•Mr. Jaishankar also spoke on need for more coordination between the MEA and economic ministries. He said he had spent a substantial part of his first week in office dealing more with Finance Minister Nirmala Sitharaman and Commerce Minister Piyush Goyal.

•The comments reflect the economic challenges the government faces immediately, given the United States decision to withdraw India’s ‘GSP’ preferential trade status, and the emerging costs of replacing Iranian oil after sanctions. Mr. Jaishankar will receive U.S. Secretary of State Mike Pompeo on June 25-26, where many of the trade issues, including data localisation and Washington’s push to have Chinese telecom major Huawei banned by friendly countries, are likely to be raised.

Huawei issue

•In a veiled reference to the Huawei issue, Mr. Jaishankar said it showed that the line between economics and politics was “vanishing”. “When a country invokes tariffs on national security basis, the line is pretty much gone,” he observed and asserted that India had a “strong tradition of independence” which it would adhere to.

•The MEA announced on Thursday that Mr. Jaishankar would travel to Thimphu on June 7-8 to meet with the King of Bhutan, Prime Minister Lotay Tshering, and Foreign Minister Tandi Dorji. Hinting at a possible visit by Prime Minister Narendra Modi in the near future to Bhutan, the MEA, in a statement, said the two sides would discuss “upcoming high-level exchanges, economic development and hydro-power cooperation”.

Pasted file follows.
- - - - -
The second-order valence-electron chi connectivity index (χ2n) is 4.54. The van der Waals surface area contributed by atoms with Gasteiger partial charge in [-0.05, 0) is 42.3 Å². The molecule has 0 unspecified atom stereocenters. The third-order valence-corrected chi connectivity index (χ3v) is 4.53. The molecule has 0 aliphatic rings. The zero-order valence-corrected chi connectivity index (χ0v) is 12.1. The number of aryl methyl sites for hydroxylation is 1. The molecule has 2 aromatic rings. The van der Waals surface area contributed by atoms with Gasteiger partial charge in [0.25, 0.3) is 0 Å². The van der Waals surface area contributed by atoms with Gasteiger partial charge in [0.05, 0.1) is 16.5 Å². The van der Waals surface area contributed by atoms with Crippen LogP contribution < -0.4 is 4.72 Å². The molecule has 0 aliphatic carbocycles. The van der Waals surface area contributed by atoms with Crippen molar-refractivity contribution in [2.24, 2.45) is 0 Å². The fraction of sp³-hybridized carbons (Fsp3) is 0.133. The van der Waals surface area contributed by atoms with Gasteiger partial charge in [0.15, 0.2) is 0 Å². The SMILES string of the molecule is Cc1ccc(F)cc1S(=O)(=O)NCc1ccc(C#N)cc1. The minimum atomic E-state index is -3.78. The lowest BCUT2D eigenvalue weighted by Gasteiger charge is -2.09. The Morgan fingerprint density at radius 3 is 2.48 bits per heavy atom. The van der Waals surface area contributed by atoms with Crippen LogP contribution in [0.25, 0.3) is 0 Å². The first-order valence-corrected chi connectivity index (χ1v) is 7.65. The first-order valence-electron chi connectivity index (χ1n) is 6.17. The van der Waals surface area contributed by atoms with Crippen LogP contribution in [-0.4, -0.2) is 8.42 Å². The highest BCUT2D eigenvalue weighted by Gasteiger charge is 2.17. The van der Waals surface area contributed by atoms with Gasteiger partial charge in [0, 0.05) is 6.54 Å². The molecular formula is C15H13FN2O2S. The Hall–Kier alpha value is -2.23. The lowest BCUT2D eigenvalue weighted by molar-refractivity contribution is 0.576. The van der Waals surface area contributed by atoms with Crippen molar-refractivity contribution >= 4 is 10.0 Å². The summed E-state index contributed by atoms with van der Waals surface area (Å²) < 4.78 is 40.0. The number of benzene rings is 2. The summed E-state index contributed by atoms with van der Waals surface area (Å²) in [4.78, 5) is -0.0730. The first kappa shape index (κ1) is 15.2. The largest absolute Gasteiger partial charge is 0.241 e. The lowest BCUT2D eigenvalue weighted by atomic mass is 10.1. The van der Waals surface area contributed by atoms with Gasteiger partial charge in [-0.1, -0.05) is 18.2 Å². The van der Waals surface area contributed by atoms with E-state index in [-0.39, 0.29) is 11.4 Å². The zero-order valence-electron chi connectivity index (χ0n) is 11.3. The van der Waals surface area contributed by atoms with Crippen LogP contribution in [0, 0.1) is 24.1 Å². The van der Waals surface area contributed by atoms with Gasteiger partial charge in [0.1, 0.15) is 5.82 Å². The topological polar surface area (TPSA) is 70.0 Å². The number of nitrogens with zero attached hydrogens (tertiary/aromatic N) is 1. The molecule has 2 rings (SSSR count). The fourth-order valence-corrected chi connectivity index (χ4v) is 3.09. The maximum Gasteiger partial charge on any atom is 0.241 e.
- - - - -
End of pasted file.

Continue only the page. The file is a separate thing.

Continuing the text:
•Mr. Jaishankar emphasised the need for more regional exchanges, saying India needed to “incentivise cooperation in the neighbourhood” by being “generous” to smaller neighbours. “It cannot be reciprocal by the very fact that we have more resources and in many ways have a larger interest in the region,” he said, referring to the improvement in relations with Bangladesh in recent years as an example of how India’s neighbours can “leverage” their relationship for benefits.

“Never dreamt this”

•Mr. Jaishankar, who demitted office as Foreign Secretary last year and joined Tata Sons as their President for Global Corporate Affairs, said he did not expect his appointment as External Affairs Minister. He told the gathering that until a few days ago he was part of the executive committee organising the very event he was addressing, and had wondered which minister they would invite. “I must confess that I never dreamt that I would be the minister in question,” he said, drawing laughter from the audience.

•He also credited his predecessor Sushma Swaraj for helping “’Indians in trouble worldwide”, and declared that he would follow in her footsteps.

📰 Trump threatens to ramp up trade war

Says he could target ‘at least’ another $300 billion worth of Chinese goods; Beijing remains defiant

•President Donald Trump threatened to hit China with tariffs on “at least” another $300 billion worth of Chinese goods but said he thought both China and Mexico wanted to make deals in their trade disputes.

•Tensions between the world’s two largest economies have risen sharply since talks aimed at ending a festering trade war broke down in early May.

•While Mr. Trump said on Thursday that talks with China were ongoing, no face-to-face meetings have been held since May 10, the day he sharply increased tariffs on a $200 billion list of Chinese goods to 25%, prompting Beijing to retaliate.

•“Our talks with China, a lot of interesting things are happening. We’ll see what happens... I could go up another at least $300 billion and I’ll do that at the right time,” Mr. Trump told reporters.

•“But I think China wants to make a deal and I think Mexico wants to make a deal badly,” said Mr. Trump before boarding Air Force One at the Irish airport of Shannon on his way to France for D-Day commemorations.